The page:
Edmonton Oilers fans were worried about losing players like Tyler Benson, Jujhar Khaira and Dominik Kahun to the expansion Seattle Kraken tonight in the expansion draft. It turns out the player they will end up losing is much more important than any of the depth pieces hanging around the bottom of the roster.
‘Daily Faceoff‘ NHL Insider Frank Seravalli was the first to report earlier on Wednesday that the Kraken were closing in on contracts with pending UFA defensemen Jamie Oleksiak of the Dallas Stars and Adam Larsson of the Oilers.
Larsson’s deal, when officially signed, will be a four-year contract with an AAV of $4,000,000. Larsson will count as Seattle’s expansion pick from Edmonton, and will be officially announced as a member of the team tonight.
For the Oilers, its a blow that looked unlikely just a few weeks ago. As recently as early July, a new deal between Larsson and the Oilers seemed more than likely. The club tabled numerous offers which both sides agreed were fair, in fact it’s believed the Oilers had an identical $4,000,000 deal for four seasons on the table.
At the end of the day, however, Larsson exercised his right as a free agent and elected for a change of scenery. Whatever the reason, Larsson was looking to move on from Northern Alberta and will now be a defensive cornerstone for the Kraken.
Although it’s certainly a whirlwind right now, this is a moment the Oilers need to reflect on internally. The team possesses two of the best players in the world in Connor McDavid and Leon Draisaitl, yet a piece which has recently been referred to as a core piece just walked away and it clearly wasn’t about money. Why is that the case? The organization will need to do some soul searching on that front.
On the ice, losing Larsson is a massive blow. Now, General Manager Ken Holland must earn his $5,000,000 salary. Larsson was Edmonton’s best, and quite frankly only, shutdown defenseman. With him gone, the club has a massive hole inside of its top-four.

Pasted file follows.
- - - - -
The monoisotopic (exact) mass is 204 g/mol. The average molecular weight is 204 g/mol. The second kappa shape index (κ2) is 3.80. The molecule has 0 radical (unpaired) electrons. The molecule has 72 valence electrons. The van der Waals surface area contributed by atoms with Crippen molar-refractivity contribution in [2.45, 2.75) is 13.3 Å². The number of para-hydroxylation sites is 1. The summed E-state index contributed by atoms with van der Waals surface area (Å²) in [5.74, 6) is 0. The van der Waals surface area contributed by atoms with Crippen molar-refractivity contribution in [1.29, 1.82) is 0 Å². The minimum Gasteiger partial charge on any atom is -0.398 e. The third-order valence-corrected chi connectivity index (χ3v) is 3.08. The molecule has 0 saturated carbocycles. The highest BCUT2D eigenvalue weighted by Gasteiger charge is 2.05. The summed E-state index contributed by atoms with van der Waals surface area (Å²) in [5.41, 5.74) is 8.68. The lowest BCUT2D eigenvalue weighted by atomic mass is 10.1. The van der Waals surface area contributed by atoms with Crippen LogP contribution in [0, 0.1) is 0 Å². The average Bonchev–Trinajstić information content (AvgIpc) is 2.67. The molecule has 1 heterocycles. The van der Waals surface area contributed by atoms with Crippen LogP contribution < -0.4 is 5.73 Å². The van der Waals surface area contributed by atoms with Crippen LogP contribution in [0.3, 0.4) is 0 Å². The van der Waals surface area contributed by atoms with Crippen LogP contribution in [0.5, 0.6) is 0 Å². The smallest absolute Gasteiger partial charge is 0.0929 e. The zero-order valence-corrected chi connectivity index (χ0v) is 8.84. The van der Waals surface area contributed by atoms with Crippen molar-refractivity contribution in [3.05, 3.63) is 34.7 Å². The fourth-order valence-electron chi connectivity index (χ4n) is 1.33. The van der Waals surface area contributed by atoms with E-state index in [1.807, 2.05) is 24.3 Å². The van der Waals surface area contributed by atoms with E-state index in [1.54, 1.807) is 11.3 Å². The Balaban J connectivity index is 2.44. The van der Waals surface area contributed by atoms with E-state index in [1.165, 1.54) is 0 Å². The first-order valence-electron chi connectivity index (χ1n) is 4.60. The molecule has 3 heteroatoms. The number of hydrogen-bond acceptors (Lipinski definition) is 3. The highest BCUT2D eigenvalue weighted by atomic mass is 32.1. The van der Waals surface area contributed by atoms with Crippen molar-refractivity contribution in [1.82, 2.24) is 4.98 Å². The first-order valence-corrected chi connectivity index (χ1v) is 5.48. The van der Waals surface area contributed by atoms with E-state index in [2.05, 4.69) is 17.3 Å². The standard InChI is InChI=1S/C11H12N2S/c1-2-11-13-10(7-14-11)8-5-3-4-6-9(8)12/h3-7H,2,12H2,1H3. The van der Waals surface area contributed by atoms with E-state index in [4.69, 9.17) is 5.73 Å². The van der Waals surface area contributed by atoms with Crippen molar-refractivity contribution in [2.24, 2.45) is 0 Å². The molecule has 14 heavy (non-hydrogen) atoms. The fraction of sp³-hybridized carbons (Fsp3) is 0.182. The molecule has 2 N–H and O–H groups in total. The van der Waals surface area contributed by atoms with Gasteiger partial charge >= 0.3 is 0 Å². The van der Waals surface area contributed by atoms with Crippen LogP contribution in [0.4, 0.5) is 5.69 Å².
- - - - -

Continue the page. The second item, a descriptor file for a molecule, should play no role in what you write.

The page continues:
Larsson was seen as the most likely partner for newcomer Duncan Keith. Part of the reasoning for the Keith trade was that Larsson would provide a consistent, calming and steady presence. That is no longer available.
While Holland will certainly continue looking for help on left wing and in goal, the loss of Larsson adds another key item to his shopping list. The Oilers need a top-four defenseman, and must add one in the coming weeks. They can’t afford to skip this position.
TSN’s Darren Dreger was quick to note that the expectation now is that the Oilers will re-engage contract talks with Tyson Barrie. Barrie led all NHL defensemen in scoring with 48 points (8g, 40 a) in 56 games in 2020-21, his first with the Oilers.
Barrie, like Larsson, is a right shot defenseman, but the similarities stop there. Barrie is just 5’11” and 197 pounds, doesn’t bring a physical element to the table and has been known to make numerous mistakes in coverage. Barrie struggled defensively this past season.
Granted, Barrie is a strong puck mover and is a real, proven offensive defender. Problem is, the Oilers have top prospect Evan Bouchard, whose skills are very similar. Holland has been adamant since late in the 2020-21 season that Bouchard needs to play in 2021-22, and the club is making it a priority that he consistently finds himself in the lineup next season.
Re-signing Barrie gives Edmonton a small and mostly skilled right side of the defense. There is very little defensive prowess there, and quite a bit of redundancy. Plus, re-signing Barrie blocks Bouchard from taking over the powerplay.
If Holland is wise, he’ll look at different avenues to replace Larsson. One perhaps could come tonight via expansion. Perhaps the Oilers are able to work out a deal with the Kraken, who could select someone like Dylan DeMelo of the Winnipeg Jets, Justin Braun of the Philadelphia Flyers or Nick Jensen of the Washington Capitals and flip him to Alberta.
The other avenue is free agency, although there are slim pickings there. The club could look to someone like David Savard, but he struggled with both the Columbus Blue Jackets and Tampa Bay Lightning a season ago. Travis Hamonic, who prefers to play in Western Canada, could be an option on the open market as well.